Autoblog recently went to Japan to drive cars, ride trains, and talk to carmakers about automotive history and the future of mobility. This video is part of a larger series of special reports from Japan.

TOKYO — The interesting thing about Subaru's EyeSight technology is that — like its name suggests — it relies mostly on the stereoscopic color cameras located behind the rear-view mirror that scan the road ahead of the car. We've had EyeSight available here in the U.S. for years now, controlling features like pre-collision braking and throttle control, and adaptive cruise control. The cameras can detect vehicles, pedestrians and lane markings, and judge their distance. It uses color images to recognize brake lights, which add another piece of important input when making critical life-or-death decisions.

New for Japan, though, is an EyeSight upgrade called Touring Assist. Touring Assist builds upon the capabilities of EyeSight with more robust lane tracing, adaptive cruise control and steering assist. Before expending to other markets or other models, Touring Assist is only available on the Subaru Levorg and WRX in Japan. The capabilities of lane tracing have been expanded for use at any speed, rather than just over 37 miles per hour. Additionally, Touring Assist adds automated steering to help keep you in your lane. This uses the cameras not just to read and adhere to the lane markings but, at speeds of up to 37 mph, to also follow the car in front of you.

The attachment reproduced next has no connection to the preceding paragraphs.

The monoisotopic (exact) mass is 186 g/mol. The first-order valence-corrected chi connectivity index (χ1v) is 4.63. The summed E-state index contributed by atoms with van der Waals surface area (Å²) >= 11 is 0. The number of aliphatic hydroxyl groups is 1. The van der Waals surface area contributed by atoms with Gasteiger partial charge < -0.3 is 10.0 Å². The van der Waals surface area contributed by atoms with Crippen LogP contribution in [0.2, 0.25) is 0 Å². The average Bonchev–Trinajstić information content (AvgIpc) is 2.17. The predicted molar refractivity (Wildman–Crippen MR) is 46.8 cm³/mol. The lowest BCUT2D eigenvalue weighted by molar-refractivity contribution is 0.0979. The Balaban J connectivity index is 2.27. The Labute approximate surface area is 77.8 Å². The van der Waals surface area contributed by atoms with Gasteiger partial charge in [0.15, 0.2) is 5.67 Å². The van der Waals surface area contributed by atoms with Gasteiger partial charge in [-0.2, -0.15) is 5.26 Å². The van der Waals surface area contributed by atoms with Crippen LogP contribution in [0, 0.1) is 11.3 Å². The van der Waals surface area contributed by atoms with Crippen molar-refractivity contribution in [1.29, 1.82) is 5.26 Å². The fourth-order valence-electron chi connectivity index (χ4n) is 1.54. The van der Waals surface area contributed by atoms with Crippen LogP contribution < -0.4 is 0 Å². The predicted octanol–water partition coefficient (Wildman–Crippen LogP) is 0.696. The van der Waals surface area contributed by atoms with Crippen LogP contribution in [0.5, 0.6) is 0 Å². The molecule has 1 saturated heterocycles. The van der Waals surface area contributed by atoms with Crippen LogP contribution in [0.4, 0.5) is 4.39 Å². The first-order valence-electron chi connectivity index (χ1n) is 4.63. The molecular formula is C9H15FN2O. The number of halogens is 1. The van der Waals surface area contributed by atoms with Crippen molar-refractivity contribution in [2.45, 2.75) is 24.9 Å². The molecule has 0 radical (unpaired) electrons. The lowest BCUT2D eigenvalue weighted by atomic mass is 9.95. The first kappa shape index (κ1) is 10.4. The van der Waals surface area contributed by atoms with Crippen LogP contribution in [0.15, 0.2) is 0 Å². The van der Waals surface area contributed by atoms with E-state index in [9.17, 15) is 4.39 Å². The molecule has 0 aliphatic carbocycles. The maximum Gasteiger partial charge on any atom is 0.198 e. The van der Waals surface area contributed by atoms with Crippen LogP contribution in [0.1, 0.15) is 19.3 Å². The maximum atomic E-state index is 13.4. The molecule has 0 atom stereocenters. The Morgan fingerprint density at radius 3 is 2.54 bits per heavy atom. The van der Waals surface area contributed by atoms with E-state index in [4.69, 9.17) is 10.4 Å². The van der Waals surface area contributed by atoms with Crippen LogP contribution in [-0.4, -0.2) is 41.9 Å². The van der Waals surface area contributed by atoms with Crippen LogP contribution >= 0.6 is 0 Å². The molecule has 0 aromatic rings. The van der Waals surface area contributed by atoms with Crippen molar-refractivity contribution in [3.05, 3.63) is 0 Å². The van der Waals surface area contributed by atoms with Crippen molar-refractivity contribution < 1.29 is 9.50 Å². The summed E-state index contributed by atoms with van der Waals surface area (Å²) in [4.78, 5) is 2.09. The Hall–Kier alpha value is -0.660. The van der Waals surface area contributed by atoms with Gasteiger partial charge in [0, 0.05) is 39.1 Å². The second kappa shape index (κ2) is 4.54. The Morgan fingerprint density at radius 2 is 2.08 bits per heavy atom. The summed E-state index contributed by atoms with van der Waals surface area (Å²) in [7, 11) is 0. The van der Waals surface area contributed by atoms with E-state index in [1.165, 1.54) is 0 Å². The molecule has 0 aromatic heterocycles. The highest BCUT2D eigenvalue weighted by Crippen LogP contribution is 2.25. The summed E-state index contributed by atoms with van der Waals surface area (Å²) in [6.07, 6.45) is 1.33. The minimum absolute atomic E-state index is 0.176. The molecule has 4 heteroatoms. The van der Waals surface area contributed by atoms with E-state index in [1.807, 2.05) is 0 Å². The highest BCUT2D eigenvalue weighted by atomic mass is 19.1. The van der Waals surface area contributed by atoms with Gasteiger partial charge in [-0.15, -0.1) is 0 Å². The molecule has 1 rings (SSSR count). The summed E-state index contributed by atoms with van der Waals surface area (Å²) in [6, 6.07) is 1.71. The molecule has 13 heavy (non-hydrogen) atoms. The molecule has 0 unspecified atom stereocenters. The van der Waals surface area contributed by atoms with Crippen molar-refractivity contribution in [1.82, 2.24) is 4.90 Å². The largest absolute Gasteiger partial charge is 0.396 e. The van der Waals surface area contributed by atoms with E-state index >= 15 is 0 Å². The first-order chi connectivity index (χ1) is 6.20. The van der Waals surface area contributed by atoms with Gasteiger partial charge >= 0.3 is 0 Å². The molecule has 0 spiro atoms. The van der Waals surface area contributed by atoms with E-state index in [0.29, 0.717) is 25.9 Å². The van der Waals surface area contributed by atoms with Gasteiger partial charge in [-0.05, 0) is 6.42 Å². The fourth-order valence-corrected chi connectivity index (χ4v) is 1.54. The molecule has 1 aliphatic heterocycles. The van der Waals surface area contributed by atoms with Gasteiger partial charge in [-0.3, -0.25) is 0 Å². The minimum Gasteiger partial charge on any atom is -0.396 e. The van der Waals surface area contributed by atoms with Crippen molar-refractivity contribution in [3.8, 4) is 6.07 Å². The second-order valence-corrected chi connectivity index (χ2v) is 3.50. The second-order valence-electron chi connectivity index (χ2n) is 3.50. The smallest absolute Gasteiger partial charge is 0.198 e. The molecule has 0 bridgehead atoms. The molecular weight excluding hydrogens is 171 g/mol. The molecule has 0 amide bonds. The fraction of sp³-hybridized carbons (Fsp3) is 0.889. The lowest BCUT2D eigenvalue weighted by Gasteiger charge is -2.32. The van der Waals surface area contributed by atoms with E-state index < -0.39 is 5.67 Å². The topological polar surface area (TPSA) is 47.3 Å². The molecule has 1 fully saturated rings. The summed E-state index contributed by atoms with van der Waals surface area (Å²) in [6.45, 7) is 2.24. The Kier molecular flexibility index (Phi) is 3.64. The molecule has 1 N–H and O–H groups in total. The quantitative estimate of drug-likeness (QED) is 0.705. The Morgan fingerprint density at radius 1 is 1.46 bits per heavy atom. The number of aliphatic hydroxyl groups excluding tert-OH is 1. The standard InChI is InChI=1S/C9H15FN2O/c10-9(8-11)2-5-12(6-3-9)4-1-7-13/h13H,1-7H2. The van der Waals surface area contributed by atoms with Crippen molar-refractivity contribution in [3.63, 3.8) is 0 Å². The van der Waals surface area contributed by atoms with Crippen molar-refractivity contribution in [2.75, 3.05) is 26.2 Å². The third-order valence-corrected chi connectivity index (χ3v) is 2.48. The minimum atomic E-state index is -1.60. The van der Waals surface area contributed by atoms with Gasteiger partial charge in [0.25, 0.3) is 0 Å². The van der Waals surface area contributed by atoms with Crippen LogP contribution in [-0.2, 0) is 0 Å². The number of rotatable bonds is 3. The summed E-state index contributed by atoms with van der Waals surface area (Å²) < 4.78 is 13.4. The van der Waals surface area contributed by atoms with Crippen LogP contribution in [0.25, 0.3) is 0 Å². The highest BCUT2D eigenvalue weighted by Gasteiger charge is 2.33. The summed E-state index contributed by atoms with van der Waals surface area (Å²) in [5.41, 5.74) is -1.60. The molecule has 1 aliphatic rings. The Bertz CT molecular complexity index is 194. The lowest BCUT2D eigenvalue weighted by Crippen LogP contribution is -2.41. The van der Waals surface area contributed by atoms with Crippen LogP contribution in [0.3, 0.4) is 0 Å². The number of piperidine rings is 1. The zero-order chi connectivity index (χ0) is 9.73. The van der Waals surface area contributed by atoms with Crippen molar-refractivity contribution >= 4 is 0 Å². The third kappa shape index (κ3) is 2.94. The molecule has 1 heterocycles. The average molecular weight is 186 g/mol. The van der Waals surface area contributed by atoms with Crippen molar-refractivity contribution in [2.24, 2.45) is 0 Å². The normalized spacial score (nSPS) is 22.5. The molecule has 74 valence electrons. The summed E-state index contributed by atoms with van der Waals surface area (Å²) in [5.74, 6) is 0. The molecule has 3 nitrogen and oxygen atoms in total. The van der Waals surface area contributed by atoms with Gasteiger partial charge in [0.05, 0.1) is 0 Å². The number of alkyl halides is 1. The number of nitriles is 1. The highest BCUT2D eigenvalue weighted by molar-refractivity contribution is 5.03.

Touring Assist doesn't allow for fully autonomous driving, but its driver assistance features automate certain functions in specific conditions, theoretically making driving safer and easier. It's a step toward fully autonomous driving, a technological foundation upon which self-driving systems can expand.

We arrived in Japan in spring, expecting to see streets lined with cherry blossoms. Instead, we were met with a frigid downpour that later turned to snow on our first full day in Tokyo. While not ideal conditions for our first time driving in Tokyo traffic — or driving on the left side of the road in a right-hand-drive car — it allowed us to test out Touring Assist in less-than-perfect conditions. Check out the video above to see how that went.

In all, we were pretty impressed with Touring Assist. What would have been a fraught drive in a foreign country on the wrong side of the road in crappy weather and heavy congestion was actually pretty relaxed and enjoyable. We appreciated the clear visual and audio cues as to when the system was functioning and when we had to take more control. We were pretty surprised that a camera-based system was able to function so well in wet weather. Plus, it's always fun to drive a WRX — even one with an automatic transmission.

Related Video:

Autoblog accepts vehicle loans from auto manufacturers with a tank of gas and sometimes insurance for the purpose of evaluation and editorial content. Like most of the auto news industry, we also sometimes accept travel, lodging and event access for vehicle drive and news coverage opportunities. Our opinions and criticism remain our own — we do not accept sponsored editorial.

Share This Photo X